Once you have determined that no privilege bars your claim for defamation, you must then look and see if any other defenses unrelated to privilege apply. First, if you were to consent to the statement’s publication, regardless of whether it was defamatory, and regardless if it was otherwise unprivileged, you would not be able to pursue an action.
One of the other frequently litigated issues in these actions is whether or not the statements are “true.” As I previously mentioned, truth is a complete defense to an action for defamation. Even if what the speaker says is highly disparaging and damaging, and even if it is published to harm the subject of the statement, if the statement itself is true there is no claim. When this issue is in dispute, the truth of the statements frequently becomes the primary issue litigated, and the focus typically centers on the conduct of the Plaintiff. Clearly, in such instances, it is very important that there be no truth to the defamatory statements. If there is even a shred of truth to the statement, it is very important to weigh that fact before bringing the claim, as any even partial truth could easily lead to the loss of the case.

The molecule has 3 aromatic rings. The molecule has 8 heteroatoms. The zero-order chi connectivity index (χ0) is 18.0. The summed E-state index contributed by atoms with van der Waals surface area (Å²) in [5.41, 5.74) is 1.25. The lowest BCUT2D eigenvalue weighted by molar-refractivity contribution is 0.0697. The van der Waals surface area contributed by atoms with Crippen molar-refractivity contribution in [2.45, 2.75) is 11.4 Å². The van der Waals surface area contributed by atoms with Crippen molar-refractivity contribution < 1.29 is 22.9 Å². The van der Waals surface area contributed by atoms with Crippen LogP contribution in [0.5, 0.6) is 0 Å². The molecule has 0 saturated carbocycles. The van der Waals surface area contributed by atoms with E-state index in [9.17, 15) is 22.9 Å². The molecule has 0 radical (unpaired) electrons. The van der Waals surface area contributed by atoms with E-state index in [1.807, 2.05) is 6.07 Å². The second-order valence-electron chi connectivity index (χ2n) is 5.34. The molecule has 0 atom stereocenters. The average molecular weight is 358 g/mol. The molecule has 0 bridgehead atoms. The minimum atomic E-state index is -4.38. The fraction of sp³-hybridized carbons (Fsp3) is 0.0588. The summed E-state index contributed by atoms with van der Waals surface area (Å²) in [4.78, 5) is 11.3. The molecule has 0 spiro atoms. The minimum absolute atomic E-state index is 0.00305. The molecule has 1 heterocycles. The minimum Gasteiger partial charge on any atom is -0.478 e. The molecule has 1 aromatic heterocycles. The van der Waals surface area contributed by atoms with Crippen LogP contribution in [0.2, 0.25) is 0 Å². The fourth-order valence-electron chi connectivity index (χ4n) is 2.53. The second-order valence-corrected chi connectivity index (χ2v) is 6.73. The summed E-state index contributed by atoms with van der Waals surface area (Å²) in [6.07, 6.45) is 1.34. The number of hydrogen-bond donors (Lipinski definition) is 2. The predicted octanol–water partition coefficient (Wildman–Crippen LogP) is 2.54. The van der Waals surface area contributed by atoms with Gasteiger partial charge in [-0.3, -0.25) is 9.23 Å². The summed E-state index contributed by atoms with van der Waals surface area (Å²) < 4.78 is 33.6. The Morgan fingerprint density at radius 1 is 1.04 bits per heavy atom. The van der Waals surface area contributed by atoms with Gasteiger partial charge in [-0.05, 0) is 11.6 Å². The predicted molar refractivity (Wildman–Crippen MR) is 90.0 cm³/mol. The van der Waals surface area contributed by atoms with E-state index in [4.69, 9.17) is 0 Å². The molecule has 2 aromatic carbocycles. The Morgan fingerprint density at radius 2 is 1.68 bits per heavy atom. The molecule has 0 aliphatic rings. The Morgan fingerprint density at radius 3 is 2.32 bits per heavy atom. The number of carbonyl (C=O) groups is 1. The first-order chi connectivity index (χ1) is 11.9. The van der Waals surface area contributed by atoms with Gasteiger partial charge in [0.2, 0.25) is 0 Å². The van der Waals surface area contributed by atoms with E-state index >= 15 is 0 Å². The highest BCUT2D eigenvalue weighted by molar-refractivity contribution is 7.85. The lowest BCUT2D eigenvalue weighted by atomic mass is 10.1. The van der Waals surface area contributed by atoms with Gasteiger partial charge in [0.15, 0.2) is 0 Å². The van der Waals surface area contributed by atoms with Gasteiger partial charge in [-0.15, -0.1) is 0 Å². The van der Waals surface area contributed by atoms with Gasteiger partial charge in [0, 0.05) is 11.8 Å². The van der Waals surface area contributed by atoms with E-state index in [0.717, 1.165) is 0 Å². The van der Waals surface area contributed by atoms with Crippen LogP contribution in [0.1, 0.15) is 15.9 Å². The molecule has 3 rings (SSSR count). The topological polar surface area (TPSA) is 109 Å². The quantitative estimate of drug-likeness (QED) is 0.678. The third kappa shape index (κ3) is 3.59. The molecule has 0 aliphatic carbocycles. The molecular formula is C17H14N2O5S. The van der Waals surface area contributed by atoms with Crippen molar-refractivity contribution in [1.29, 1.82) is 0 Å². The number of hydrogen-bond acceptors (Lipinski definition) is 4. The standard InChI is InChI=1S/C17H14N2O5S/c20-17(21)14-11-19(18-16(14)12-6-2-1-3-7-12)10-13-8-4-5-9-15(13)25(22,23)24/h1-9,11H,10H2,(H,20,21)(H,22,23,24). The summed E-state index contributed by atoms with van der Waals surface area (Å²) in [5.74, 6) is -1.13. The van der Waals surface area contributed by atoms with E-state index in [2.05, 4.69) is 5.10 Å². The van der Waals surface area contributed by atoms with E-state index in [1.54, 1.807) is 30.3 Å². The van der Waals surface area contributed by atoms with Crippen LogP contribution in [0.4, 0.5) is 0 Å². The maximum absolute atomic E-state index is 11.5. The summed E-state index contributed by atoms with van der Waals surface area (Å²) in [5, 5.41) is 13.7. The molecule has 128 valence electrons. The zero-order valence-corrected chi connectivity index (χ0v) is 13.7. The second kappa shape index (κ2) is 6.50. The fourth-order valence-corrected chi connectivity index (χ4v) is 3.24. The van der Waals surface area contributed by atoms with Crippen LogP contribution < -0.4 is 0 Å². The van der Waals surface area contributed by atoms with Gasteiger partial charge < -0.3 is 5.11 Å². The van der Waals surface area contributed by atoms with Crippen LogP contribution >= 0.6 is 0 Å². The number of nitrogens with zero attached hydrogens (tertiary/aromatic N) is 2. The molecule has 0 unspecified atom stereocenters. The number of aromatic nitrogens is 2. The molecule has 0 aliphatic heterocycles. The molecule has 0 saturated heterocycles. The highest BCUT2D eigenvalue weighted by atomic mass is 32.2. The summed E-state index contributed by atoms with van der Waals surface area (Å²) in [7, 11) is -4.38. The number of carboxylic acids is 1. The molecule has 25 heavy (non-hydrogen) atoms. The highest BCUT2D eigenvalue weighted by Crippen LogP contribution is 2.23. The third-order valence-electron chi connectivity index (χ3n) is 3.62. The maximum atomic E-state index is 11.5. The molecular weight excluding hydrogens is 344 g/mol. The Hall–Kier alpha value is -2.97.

Michael L. Kitchen
Disclaimer: This blog is for information purposes only. Legal advice is provided only through a formal, written attorney/client agreement.